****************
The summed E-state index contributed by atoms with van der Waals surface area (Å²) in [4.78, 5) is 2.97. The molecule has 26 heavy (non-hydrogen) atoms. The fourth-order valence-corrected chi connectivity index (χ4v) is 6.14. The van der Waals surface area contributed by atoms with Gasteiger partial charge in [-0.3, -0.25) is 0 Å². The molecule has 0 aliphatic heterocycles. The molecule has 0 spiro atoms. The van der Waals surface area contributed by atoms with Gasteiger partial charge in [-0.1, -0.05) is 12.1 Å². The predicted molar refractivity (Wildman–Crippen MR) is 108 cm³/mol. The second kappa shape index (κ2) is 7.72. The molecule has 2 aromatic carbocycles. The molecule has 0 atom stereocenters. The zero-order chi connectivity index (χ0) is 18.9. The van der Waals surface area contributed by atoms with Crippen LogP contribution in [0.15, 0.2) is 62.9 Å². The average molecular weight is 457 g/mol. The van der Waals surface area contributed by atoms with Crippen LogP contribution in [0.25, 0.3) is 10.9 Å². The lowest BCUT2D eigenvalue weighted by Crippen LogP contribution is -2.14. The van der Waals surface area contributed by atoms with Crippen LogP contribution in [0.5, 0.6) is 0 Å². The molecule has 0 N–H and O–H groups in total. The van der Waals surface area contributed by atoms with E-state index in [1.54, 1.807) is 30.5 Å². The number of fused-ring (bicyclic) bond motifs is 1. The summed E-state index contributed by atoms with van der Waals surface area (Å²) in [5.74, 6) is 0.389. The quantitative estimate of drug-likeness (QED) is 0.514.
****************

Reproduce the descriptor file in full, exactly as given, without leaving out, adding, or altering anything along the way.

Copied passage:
The summed E-state index contributed by atoms with van der Waals surface area (Å²) in [4.78, 5) is 2.97. The molecule has 26 heavy (non-hydrogen) atoms. The fourth-order valence-corrected chi connectivity index (χ4v) is 6.14. The van der Waals surface area contributed by atoms with Gasteiger partial charge in [-0.3, -0.25) is 0 Å². The molecule has 0 aliphatic heterocycles. The molecule has 0 spiro atoms. The van der Waals surface area contributed by atoms with Gasteiger partial charge in [-0.1, -0.05) is 12.1 Å². The predicted molar refractivity (Wildman–Crippen MR) is 108 cm³/mol. The second kappa shape index (κ2) is 7.72. The molecule has 2 aromatic carbocycles. The molecule has 0 atom stereocenters. The zero-order chi connectivity index (χ0) is 18.9. The van der Waals surface area contributed by atoms with Crippen LogP contribution in [0.15, 0.2) is 62.9 Å². The average molecular weight is 457 g/mol. The van der Waals surface area contributed by atoms with Crippen LogP contribution in [0.25, 0.3) is 10.9 Å². The lowest BCUT2D eigenvalue weighted by Crippen LogP contribution is -2.14. The van der Waals surface area contributed by atoms with Crippen LogP contribution in [0.5, 0.6) is 0 Å². The molecule has 0 N–H and O–H groups in total. The van der Waals surface area contributed by atoms with E-state index in [1.54, 1.807) is 30.5 Å². The number of fused-ring (bicyclic) bond motifs is 1. The summed E-state index contributed by atoms with van der Waals surface area (Å²) in [5.74, 6) is 0.389. The quantitative estimate of drug-likeness (QED) is 0.514.